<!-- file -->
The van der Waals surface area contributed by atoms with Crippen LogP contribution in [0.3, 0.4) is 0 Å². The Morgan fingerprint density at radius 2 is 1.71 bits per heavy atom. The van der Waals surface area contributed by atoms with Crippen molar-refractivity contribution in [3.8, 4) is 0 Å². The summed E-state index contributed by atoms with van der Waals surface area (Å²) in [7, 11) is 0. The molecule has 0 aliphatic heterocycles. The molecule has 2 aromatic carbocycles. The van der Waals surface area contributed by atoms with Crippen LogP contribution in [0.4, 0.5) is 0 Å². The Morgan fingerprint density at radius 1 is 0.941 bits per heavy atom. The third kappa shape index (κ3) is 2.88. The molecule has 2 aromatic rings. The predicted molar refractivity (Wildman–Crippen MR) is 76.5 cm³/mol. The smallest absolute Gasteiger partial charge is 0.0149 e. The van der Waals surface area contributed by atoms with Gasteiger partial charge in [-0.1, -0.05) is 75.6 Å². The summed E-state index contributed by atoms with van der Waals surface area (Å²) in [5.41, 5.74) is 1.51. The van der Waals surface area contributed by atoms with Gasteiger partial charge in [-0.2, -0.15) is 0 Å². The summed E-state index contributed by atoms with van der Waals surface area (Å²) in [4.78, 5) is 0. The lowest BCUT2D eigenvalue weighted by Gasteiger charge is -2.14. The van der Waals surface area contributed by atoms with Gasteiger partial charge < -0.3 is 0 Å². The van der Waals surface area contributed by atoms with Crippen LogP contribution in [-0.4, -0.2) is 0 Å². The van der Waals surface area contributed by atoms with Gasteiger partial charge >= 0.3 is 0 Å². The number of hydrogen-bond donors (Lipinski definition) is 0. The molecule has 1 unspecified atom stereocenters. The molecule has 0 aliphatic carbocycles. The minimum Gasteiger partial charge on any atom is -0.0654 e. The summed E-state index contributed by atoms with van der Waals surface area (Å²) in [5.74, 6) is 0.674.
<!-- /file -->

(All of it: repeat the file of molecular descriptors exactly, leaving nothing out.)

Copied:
The van der Waals surface area contributed by atoms with Crippen LogP contribution in [0.3, 0.4) is 0 Å². The Morgan fingerprint density at radius 2 is 1.71 bits per heavy atom. The van der Waals surface area contributed by atoms with Crippen molar-refractivity contribution in [3.8, 4) is 0 Å². The summed E-state index contributed by atoms with van der Waals surface area (Å²) in [7, 11) is 0. The molecule has 0 aliphatic heterocycles. The molecule has 2 aromatic carbocycles. The van der Waals surface area contributed by atoms with Crippen LogP contribution in [0.4, 0.5) is 0 Å². The Morgan fingerprint density at radius 1 is 0.941 bits per heavy atom. The third kappa shape index (κ3) is 2.88. The molecule has 2 aromatic rings. The predicted molar refractivity (Wildman–Crippen MR) is 76.5 cm³/mol. The smallest absolute Gasteiger partial charge is 0.0149 e. The van der Waals surface area contributed by atoms with Gasteiger partial charge in [-0.1, -0.05) is 75.6 Å². The summed E-state index contributed by atoms with van der Waals surface area (Å²) in [5.41, 5.74) is 1.51. The van der Waals surface area contributed by atoms with Gasteiger partial charge in [-0.2, -0.15) is 0 Å². The summed E-state index contributed by atoms with van der Waals surface area (Å²) in [4.78, 5) is 0. The lowest BCUT2D eigenvalue weighted by Gasteiger charge is -2.14. The van der Waals surface area contributed by atoms with Gasteiger partial charge < -0.3 is 0 Å². The van der Waals surface area contributed by atoms with Crippen LogP contribution in [-0.4, -0.2) is 0 Å². The van der Waals surface area contributed by atoms with Gasteiger partial charge >= 0.3 is 0 Å². The number of hydrogen-bond donors (Lipinski definition) is 0. The molecule has 1 unspecified atom stereocenters. The molecule has 0 aliphatic carbocycles. The minimum Gasteiger partial charge on any atom is -0.0654 e. The summed E-state index contributed by atoms with van der Waals surface area (Å²) in [5.74, 6) is 0.674.